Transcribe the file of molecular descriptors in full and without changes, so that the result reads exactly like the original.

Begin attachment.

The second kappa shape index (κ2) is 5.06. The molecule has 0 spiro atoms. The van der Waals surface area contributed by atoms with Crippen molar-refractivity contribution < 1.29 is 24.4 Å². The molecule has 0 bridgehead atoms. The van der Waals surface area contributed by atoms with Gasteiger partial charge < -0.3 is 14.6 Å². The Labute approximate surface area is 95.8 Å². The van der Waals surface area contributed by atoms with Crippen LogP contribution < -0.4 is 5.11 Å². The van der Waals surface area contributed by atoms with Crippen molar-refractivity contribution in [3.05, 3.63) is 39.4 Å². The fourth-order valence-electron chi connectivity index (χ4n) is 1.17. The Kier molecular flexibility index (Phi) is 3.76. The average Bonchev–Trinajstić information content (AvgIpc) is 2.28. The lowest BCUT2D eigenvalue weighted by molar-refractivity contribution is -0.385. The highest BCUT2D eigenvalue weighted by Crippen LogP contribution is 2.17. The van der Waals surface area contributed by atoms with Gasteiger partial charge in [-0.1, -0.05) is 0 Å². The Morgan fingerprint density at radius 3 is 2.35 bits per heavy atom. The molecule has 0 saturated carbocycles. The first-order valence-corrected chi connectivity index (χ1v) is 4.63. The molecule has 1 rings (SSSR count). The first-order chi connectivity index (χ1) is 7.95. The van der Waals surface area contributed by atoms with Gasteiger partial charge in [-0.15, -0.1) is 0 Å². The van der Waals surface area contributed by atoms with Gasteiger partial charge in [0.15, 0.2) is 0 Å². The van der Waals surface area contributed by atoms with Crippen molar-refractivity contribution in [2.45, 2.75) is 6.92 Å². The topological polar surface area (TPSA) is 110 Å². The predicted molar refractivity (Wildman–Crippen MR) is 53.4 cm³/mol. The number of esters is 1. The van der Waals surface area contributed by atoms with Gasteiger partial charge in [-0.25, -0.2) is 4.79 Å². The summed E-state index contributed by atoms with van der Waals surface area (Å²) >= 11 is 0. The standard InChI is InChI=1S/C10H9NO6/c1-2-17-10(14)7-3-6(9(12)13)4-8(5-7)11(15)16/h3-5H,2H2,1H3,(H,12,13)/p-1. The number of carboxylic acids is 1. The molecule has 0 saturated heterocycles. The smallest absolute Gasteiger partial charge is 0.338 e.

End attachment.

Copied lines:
The second kappa shape index (κ2) is 5.06. The molecule has 0 spiro atoms. The van der Waals surface area contributed by atoms with Crippen molar-refractivity contribution < 1.29 is 24.4 Å². The molecule has 0 bridgehead atoms. The van der Waals surface area contributed by atoms with Gasteiger partial charge < -0.3 is 14.6 Å². The Labute approximate surface area is 95.8 Å². The van der Waals surface area contributed by atoms with Crippen LogP contribution < -0.4 is 5.11 Å². The van der Waals surface area contributed by atoms with Crippen molar-refractivity contribution in [3.05, 3.63) is 39.4 Å². The fourth-order valence-electron chi connectivity index (χ4n) is 1.17. The Kier molecular flexibility index (Phi) is 3.76. The average Bonchev–Trinajstić information content (AvgIpc) is 2.28. The lowest BCUT2D eigenvalue weighted by molar-refractivity contribution is -0.385. The highest BCUT2D eigenvalue weighted by Crippen LogP contribution is 2.17. The van der Waals surface area contributed by atoms with Gasteiger partial charge in [-0.1, -0.05) is 0 Å². The Morgan fingerprint density at radius 3 is 2.35 bits per heavy atom. The molecule has 0 saturated carbocycles. The first-order valence-corrected chi connectivity index (χ1v) is 4.63. The molecule has 1 rings (SSSR count). The first-order chi connectivity index (χ1) is 7.95. The van der Waals surface area contributed by atoms with Gasteiger partial charge in [-0.15, -0.1) is 0 Å². The van der Waals surface area contributed by atoms with Gasteiger partial charge in [0.15, 0.2) is 0 Å². The van der Waals surface area contributed by atoms with Crippen molar-refractivity contribution in [2.45, 2.75) is 6.92 Å². The topological polar surface area (TPSA) is 110 Å². The predicted molar refractivity (Wildman–Crippen MR) is 53.4 cm³/mol. The number of esters is 1. The van der Waals surface area contributed by atoms with Gasteiger partial charge in [-0.25, -0.2) is 4.79 Å². The summed E-state index contributed by atoms with van der Waals surface area (Å²) >= 11 is 0. The standard InChI is InChI=1S/C10H9NO6/c1-2-17-10(14)7-3-6(9(12)13)4-8(5-7)11(15)16/h3-5H,2H2,1H3,(H,12,13)/p-1. The number of carboxylic acids is 1. The molecule has 0 saturated heterocycles. The smallest absolute Gasteiger partial charge is 0.338 e.